Pueblo Espíritu devised by Organización Secreta Teatro
Reviewed by Amanda L. Andrei
Clutching their face masks and backpacks, four exhausted individuals stumble into a strange forest. Nerves clearly shot, they spray disinfectant at each other and come to blows, but not before a fifth person appears, coughing so hard that they fall to the ground. In the ensuing silence and weight of paranoia, the individuals surrender to their fatigue—and to the spirits of the surrounding land.
So starts Pueblo Espíritu (“Spirit Town”), a wordless multimedia performance devised by Mexico City’s experimental Organización Secreta Teatro and directed by company founder Rocío Carrillo. Wordless, yet carried by character grunts and overhead music swelling with drums and chants, the ensemble (Beatriz Cabrera, Alejandro Joan Carmarena, Brisei Guerrero, Stefanie Izquierdo, Ernesto Lecuona, Mercedes Olea, and Jonathan Ramos) remake their post-apocalyptic environment by communing with the wildness of the spiritual world and returning to embodied material-making practices, such as weaving and ceremonial medicine.
There’s still peril in the spiritual world, though, and tension between physical, social, and spiritual boundaries explored more through dream logic than by way of any definitive storyline. A gloriously painted bird-entity (Carmarena) seems to have power over the dead, but is also susceptible to the tricks of a feral girl (Izquierdo) who appears to be negotiating her status as human, animal, and warrior.
A medicine man (Ramos) leads the group in a ceremony where a fierce feminine divinity arises and dances amidst dangerous laughter (Guerrero), while afterwards an archer and hunter (Lecuona) deals with a terrifying apparition and deer-like spirit (Cabrera) in what could be a nightmare or the birth of something more sinister.
An elderly woman (Olea) observes and absorbs much of this pain, sometimes serving as a guide and other times as a witness.
Carrillo’s direction steers the ensemble between swift dances, tender embraces, and erotic animalistic movements to portray the porous interdimensionality of the worlds. Erika Gomez’s design conjures up a lavish natural world, yet one still marred by civilization and prone to interruption. The mask and makeup elements are particularly inspired and detailed, turning ordinary humans into supernatural creatures in mere moments.
If I could change one thing about the production, I would wish for better audio quality or live performance of the music. While the melodies are epic and reminiscent of traditional indigenous songs, the overheard sound and its slightly tinny quality could be distracting, and moments of the actors lip-synching or chanting along with the soundtrack lent me a slight feeling of uncanny disembodiment, a friction between the digital and the live performance clashing with my visual and aural senses in a way that took me outside of this otherwise enchantingly bewildering world.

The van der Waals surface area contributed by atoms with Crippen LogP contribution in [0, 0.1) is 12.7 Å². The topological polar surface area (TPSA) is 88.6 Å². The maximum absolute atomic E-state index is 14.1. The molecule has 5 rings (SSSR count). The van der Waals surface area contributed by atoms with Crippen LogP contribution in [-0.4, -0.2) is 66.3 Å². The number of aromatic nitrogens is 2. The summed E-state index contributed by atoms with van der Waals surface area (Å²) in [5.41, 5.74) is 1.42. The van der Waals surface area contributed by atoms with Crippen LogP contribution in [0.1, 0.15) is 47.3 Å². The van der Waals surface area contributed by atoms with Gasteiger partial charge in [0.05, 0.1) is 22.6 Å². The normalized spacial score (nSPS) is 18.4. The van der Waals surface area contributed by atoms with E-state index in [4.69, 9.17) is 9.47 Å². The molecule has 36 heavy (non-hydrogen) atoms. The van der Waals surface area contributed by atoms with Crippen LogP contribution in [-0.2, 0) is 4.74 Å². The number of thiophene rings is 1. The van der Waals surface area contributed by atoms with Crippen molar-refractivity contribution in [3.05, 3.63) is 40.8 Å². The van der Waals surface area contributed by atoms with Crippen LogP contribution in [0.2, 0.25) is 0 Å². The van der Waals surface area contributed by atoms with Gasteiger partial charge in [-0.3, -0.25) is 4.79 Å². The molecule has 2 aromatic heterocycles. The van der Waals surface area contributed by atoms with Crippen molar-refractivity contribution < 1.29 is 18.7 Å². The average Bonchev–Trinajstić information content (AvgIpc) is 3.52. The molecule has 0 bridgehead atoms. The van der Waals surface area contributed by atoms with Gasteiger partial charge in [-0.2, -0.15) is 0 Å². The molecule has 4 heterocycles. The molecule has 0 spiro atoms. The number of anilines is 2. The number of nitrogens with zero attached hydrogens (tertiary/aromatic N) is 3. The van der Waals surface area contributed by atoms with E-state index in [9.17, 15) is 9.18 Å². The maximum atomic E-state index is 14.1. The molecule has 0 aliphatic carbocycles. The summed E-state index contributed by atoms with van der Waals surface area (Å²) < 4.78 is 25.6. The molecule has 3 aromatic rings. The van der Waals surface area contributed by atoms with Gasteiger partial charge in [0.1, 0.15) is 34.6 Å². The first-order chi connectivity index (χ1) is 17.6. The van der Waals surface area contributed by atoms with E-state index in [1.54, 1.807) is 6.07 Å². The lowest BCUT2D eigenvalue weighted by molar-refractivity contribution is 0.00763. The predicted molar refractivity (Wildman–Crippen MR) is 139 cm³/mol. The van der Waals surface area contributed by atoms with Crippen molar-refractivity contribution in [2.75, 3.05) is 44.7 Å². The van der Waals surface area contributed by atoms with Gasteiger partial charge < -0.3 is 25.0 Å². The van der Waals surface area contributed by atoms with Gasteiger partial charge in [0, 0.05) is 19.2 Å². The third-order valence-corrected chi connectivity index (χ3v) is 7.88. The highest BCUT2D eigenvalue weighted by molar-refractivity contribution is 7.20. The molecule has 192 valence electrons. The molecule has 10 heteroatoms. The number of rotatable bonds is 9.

However, this friction made silences onstage and any subsequent ensemble noises (sans sound) even more poignant and profound, as the echoes faded and wrapped the audience within a reverent stillness.
While Pueblo Espíritu has a limited run at the Latino Theater Company with only five performances until May 7, the ensemble will also be performing Las Diosas Subterráneas (“Subterranean Goddesses”), an experimental adaptation of the Greek myth of Persephone (the maiden goddess kidnapped by the god of the underworld) juxtaposed with the story of Luz García, a character based on real-life women kidnapped by human traffickers.
With these two stories intertwining, the ensemble seeks to portray the story of mothers looking for their missing daughters while finding strength in community. With these two performances, Organización Secreta Teatro gives us an entryway into vigorously magical worlds, inviting us to examine our own relationships with spirit, land, and power.
Pueblo Espíritu had five performances, concluding on May 7.
Las Diosas Subterráneas performs the following week, on Wednesday, May 10 at 8 p.m.; Thursday, May 11 at 8 p.m.; Friday, May 12 at 8 p.m.; Saturday, May 13 at 8 p.m.; and Sunday, May 14 at 4 p.m.
Tickets range from $22–$48, except opening night (May 3), which is $58 and includes pre- and post-show receptions. The Los Angeles Theatre Center is located at 514 S. Spring St., Los Angeles, CA 90013. Parking is available for $8 with box office validation at Joe’s Parking structure, 530 S. Spring St. (immediately south of the theater).For more information and to purchase tickets, call (213) 489-0994 or go to www.latinotheaterco.org
Pueblo Espíritu photos by Ángela Chapa
Las Diosas Subterráneas photo by Erika Gómez
Reviewer Amanda L. Andrei is a Filipina Romanian American playwright, literary translator, and teaching artist residing in Los Angeles by way of Virginia/Washington DC. She writes epic, irreverent plays that center the concealed, wounded places of history and societies from the perspectives of diasporic Filipina women, and she translates from Romanian and Filipino to English. For more information on her work and upcoming events, visit: www.AmandaLAndrei.com